Updated below, Tuesday afternoon, January 24, 2017.
Adapted from the Twitter feed December 10, 2016. Posted January 23, 2017.
Math ain’t natural. But it is beautiful.
Taraji P. Henson as NASA mathematician Katherine Johnson doing some of the math that would send the Mercury astronauts into space and bring them home again in the movie about the team of African American women computers who helped get the United States space program underway, Hidden Figures.
Personal prejudice: Most people can’t do math. What we call math is actually simple arithmetic. Adding, subtracting, multiplying, and dividing. Calculating. What Jethro Bodine in his pride at his sixth grade education called cipherin’. Nobody does math, and can do math, until they understand why multiplying two negative numbers together produces a positive number. I’ve never understood that one. So I can’t do math.
I can cipher like a wiz, though. Like a sixth grader, at any rate.
This Paley Center panel discussion on Hidden Figures was interesting and I can't wait to see the movie but I was a bit disgruntled by the way people on the panel who know better talked about math as if it's all arithmetic and anybody can do it and do it well if they put their mind to it and get over the idea it’s too hard.
The panel included the movie’s director Ted Melfi; author Margot Lee Shetterly, who wrote the book the movie’s based on; Dale Davis Jones, a Distinguished Engineer at IBM; astrophysicist Jedidah Isler; and actor Aldis Hodge, whom I know best as the supernerd and hacker Hardison on Leverage and who was introduced, to my delight, as a “micro-mechanical engineer”---he designs and builds watches. The moderator was Dr. Knatokie Ford, senior policy adviser in the White House Office of Science and Technology Policy, a post you have to wonder’s going to exist in the Trump administration. If it does, it’ll probably be held by a Baptist Minister. The audience seems to have been made up of junior high and high school students. I think the panelists were trying to encourage kids, particularly girls and young women, and even more particularly girls and young women of color, to take up math and stick with it in order to go on to careers as scientists and engineers. This is a good thing.
But I didn’t like it that learning to do math got implicitly compared with learning how to write a sentence that parses.
As the son of a physicist and computer scientist who, hard as he tried, never could get me to follow his math when he helped me with my homework, and as someone who was an A student in math in grade school but was stymied by ninth grade algebra and defeated in eleventh grade by calculus, and as the father of someone who has struggled with a severe math learning disability---dyscalculia they’re calling it these days---and is two daunting math courses shy of completing his degree, I’m here to tell you...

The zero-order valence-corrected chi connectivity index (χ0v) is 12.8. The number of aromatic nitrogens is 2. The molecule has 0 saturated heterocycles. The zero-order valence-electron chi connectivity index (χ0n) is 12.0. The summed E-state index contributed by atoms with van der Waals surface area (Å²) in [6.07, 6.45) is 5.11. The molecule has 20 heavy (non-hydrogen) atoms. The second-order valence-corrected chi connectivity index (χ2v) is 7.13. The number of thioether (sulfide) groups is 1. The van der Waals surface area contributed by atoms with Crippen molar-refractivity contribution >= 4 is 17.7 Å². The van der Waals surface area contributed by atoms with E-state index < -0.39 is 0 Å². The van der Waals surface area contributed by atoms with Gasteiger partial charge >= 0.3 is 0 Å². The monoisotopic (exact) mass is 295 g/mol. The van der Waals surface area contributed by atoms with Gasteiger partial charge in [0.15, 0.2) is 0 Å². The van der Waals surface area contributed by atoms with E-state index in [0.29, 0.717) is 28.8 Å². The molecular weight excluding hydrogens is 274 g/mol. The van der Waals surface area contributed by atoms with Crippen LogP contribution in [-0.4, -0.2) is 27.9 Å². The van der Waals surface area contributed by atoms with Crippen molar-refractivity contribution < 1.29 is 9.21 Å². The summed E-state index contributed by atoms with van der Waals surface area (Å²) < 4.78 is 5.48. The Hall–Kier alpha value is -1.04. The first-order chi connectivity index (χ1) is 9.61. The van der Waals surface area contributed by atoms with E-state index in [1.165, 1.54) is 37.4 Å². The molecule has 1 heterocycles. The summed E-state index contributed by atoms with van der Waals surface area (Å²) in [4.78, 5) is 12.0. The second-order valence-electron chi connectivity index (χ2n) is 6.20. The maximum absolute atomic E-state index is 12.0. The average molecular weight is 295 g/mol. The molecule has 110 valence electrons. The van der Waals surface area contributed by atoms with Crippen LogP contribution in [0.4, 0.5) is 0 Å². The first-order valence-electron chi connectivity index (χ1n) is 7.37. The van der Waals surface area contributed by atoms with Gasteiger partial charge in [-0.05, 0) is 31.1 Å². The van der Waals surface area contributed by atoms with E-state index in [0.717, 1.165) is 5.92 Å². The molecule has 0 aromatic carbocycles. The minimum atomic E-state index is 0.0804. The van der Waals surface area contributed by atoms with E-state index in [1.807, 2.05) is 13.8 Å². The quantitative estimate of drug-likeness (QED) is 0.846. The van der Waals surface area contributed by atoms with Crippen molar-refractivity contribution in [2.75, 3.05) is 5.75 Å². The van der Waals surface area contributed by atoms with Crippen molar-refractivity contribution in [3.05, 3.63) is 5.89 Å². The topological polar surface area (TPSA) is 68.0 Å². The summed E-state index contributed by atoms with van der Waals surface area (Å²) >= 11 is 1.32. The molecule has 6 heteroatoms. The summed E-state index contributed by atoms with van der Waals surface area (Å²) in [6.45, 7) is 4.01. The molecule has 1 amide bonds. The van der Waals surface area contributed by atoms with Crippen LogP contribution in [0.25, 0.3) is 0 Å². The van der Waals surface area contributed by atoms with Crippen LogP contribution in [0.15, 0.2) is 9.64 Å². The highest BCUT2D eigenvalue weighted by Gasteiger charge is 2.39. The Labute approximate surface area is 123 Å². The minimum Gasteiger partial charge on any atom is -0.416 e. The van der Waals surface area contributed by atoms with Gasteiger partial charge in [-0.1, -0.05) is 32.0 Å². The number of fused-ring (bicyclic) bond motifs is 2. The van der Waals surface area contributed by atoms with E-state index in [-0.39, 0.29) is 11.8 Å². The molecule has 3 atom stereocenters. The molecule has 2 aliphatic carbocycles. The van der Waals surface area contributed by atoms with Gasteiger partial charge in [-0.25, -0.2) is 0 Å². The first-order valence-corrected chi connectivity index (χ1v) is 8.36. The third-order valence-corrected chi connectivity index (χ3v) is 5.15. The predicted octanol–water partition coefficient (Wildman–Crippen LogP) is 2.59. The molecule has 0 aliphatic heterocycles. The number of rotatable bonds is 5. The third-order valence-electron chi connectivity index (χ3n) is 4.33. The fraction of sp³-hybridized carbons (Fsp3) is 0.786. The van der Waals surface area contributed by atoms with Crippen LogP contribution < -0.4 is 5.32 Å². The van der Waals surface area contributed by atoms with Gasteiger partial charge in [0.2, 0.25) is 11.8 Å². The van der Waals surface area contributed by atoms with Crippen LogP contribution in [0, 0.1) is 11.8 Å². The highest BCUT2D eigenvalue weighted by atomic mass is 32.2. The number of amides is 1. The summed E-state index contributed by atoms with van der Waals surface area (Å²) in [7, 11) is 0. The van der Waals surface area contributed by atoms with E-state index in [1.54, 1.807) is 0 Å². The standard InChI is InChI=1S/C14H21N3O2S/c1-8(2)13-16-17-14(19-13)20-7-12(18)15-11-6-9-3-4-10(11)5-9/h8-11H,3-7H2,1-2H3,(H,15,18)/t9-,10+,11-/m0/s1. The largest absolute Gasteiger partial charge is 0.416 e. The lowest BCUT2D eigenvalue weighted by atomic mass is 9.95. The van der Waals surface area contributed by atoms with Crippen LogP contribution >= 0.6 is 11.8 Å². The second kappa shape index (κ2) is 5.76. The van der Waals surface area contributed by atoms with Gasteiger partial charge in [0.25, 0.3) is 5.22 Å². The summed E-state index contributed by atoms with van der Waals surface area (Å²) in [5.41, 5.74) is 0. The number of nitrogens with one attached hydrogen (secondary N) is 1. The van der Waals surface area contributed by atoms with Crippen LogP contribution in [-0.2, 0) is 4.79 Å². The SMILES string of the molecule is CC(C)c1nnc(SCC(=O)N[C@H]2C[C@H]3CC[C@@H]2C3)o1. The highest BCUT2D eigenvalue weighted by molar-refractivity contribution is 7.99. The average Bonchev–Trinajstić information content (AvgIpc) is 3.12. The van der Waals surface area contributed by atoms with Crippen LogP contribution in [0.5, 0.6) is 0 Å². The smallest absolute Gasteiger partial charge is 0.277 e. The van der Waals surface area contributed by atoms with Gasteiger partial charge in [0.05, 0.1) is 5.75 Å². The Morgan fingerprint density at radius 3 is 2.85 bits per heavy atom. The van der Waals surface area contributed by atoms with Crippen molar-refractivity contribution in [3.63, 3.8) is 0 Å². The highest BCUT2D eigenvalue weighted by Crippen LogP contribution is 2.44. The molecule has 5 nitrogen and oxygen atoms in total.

Math ain’t natural.
We don’t think in numbers. We’re not good at holding them in our heads. Most of us count “One, two, three, many” and then, if we’re forced to go higher, “Many more, and a lot!” and that’s as high or as complex as our numbers get.
Some of this is the result of biology, anatomy, and evolution---the evolution of bodies, and then the evolution of culture.
Evidence suggests that humans were talking to each other from the start, putting words to their feelings, coming up with ideas that could only be created with words, naming things. Naming things is what made us human. We evolved to speak and we evolved from speaking. Culture, art, and society are the result of words. We didn’t start counting until later when societies became more complex and more things needed to be sorted out. We can see our ancestors inventing math.
Some of it is a matter of habit and training.
The writing skills required to write a decent cover letter or quarterly report aren't much different than those required to write a novel. But the math the heroines of Hidden Figures do to send astronauts into space and bring them home again is a little different than what you use to balance a checkbook. I can teach students to write a good cover letter using a poem by Adrienne Rich, or a play by William Shakespeare, or a blog post by Ta Nehisi Coates. In fact, I have. But I would be in awe of the professor who can teach her students how to do math using the General Theory of Relativity. And in the course of a day having to know what words mean precisely and how to use them effectively---having to make yourself understood and having to understand what others are trying to mean by using the words they’re using---comes up more often than having to cipher.